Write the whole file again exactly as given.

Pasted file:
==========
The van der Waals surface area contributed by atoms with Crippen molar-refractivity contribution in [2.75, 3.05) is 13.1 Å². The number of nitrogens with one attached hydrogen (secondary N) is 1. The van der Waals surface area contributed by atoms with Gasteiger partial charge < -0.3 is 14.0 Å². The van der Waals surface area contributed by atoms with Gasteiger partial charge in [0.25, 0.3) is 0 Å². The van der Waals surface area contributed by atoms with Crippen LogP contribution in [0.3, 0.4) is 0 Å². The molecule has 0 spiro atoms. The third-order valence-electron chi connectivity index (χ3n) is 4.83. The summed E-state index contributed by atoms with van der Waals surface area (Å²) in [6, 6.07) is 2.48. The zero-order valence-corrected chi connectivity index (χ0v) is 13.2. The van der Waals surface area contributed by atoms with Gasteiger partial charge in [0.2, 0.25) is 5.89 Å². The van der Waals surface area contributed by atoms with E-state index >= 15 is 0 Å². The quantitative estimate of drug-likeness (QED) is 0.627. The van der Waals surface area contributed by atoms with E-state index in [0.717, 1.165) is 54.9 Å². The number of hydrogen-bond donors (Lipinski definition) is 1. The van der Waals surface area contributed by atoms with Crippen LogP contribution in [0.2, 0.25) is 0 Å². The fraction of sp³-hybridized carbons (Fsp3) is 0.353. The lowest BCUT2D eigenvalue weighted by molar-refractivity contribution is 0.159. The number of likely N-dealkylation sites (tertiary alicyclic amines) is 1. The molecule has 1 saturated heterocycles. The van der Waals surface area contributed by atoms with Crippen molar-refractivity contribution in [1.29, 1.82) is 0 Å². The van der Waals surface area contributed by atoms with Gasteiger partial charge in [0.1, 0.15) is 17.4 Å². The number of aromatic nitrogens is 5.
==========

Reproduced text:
The van der Waals surface area contributed by atoms with Crippen molar-refractivity contribution in [2.75, 3.05) is 13.1 Å². The number of nitrogens with one attached hydrogen (secondary N) is 1. The van der Waals surface area contributed by atoms with Gasteiger partial charge < -0.3 is 14.0 Å². The van der Waals surface area contributed by atoms with Gasteiger partial charge in [0.25, 0.3) is 0 Å². The van der Waals surface area contributed by atoms with Crippen LogP contribution in [0.3, 0.4) is 0 Å². The molecule has 0 spiro atoms. The third-order valence-electron chi connectivity index (χ3n) is 4.83. The summed E-state index contributed by atoms with van der Waals surface area (Å²) in [6, 6.07) is 2.48. The zero-order valence-corrected chi connectivity index (χ0v) is 13.2. The van der Waals surface area contributed by atoms with Gasteiger partial charge in [0.2, 0.25) is 5.89 Å². The van der Waals surface area contributed by atoms with E-state index >= 15 is 0 Å². The quantitative estimate of drug-likeness (QED) is 0.627. The van der Waals surface area contributed by atoms with E-state index in [0.717, 1.165) is 54.9 Å². The number of hydrogen-bond donors (Lipinski definition) is 1. The van der Waals surface area contributed by atoms with Crippen LogP contribution in [0.2, 0.25) is 0 Å². The fraction of sp³-hybridized carbons (Fsp3) is 0.353. The lowest BCUT2D eigenvalue weighted by molar-refractivity contribution is 0.159. The number of likely N-dealkylation sites (tertiary alicyclic amines) is 1. The molecule has 1 saturated heterocycles. The van der Waals surface area contributed by atoms with Crippen molar-refractivity contribution in [1.29, 1.82) is 0 Å². The van der Waals surface area contributed by atoms with Gasteiger partial charge in [0.1, 0.15) is 17.4 Å². The number of aromatic nitrogens is 5.